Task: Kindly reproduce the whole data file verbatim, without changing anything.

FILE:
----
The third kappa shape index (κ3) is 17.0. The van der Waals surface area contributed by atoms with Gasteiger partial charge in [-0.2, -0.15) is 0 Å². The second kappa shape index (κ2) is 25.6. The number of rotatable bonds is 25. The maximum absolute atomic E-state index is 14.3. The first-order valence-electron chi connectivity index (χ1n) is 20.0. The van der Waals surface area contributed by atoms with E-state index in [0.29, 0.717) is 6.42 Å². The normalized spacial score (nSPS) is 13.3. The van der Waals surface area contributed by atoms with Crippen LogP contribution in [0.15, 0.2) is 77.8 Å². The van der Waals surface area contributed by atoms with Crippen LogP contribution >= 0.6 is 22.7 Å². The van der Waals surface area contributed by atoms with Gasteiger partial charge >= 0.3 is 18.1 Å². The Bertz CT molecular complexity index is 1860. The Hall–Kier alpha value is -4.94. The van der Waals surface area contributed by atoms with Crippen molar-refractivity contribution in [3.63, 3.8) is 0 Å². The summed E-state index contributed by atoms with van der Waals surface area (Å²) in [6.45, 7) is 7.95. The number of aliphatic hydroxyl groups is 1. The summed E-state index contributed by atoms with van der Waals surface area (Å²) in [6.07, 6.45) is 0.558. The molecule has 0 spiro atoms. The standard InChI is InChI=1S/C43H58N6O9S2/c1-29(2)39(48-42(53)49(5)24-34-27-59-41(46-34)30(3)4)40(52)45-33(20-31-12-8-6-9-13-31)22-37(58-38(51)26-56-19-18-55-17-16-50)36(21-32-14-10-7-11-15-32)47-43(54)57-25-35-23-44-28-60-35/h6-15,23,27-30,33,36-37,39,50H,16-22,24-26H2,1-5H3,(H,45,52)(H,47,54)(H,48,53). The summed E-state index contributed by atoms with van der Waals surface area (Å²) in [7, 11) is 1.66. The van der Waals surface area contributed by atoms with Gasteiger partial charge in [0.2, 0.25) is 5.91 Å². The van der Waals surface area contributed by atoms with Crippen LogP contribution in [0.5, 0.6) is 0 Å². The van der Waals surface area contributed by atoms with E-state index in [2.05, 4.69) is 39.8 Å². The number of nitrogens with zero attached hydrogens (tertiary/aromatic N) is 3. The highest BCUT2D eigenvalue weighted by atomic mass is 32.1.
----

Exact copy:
The third kappa shape index (κ3) is 17.0. The van der Waals surface area contributed by atoms with Gasteiger partial charge in [-0.2, -0.15) is 0 Å². The second kappa shape index (κ2) is 25.6. The number of rotatable bonds is 25. The maximum absolute atomic E-state index is 14.3. The first-order valence-electron chi connectivity index (χ1n) is 20.0. The van der Waals surface area contributed by atoms with E-state index in [0.29, 0.717) is 6.42 Å². The normalized spacial score (nSPS) is 13.3. The van der Waals surface area contributed by atoms with Crippen LogP contribution in [0.15, 0.2) is 77.8 Å². The van der Waals surface area contributed by atoms with Crippen LogP contribution >= 0.6 is 22.7 Å². The van der Waals surface area contributed by atoms with Gasteiger partial charge >= 0.3 is 18.1 Å². The Bertz CT molecular complexity index is 1860. The Hall–Kier alpha value is -4.94. The van der Waals surface area contributed by atoms with Crippen molar-refractivity contribution in [3.63, 3.8) is 0 Å². The summed E-state index contributed by atoms with van der Waals surface area (Å²) in [6.45, 7) is 7.95. The number of aliphatic hydroxyl groups is 1. The summed E-state index contributed by atoms with van der Waals surface area (Å²) in [6.07, 6.45) is 0.558. The molecule has 0 spiro atoms. The standard InChI is InChI=1S/C43H58N6O9S2/c1-29(2)39(48-42(53)49(5)24-34-27-59-41(46-34)30(3)4)40(52)45-33(20-31-12-8-6-9-13-31)22-37(58-38(51)26-56-19-18-55-17-16-50)36(21-32-14-10-7-11-15-32)47-43(54)57-25-35-23-44-28-60-35/h6-15,23,27-30,33,36-37,39,50H,16-22,24-26H2,1-5H3,(H,45,52)(H,47,54)(H,48,53). The summed E-state index contributed by atoms with van der Waals surface area (Å²) in [7, 11) is 1.66. The van der Waals surface area contributed by atoms with Gasteiger partial charge in [0.2, 0.25) is 5.91 Å². The van der Waals surface area contributed by atoms with Crippen LogP contribution in [0.5, 0.6) is 0 Å². The van der Waals surface area contributed by atoms with E-state index in [2.05, 4.69) is 39.8 Å². The number of nitrogens with zero attached hydrogens (tertiary/aromatic N) is 3. The highest BCUT2D eigenvalue weighted by atomic mass is 32.1.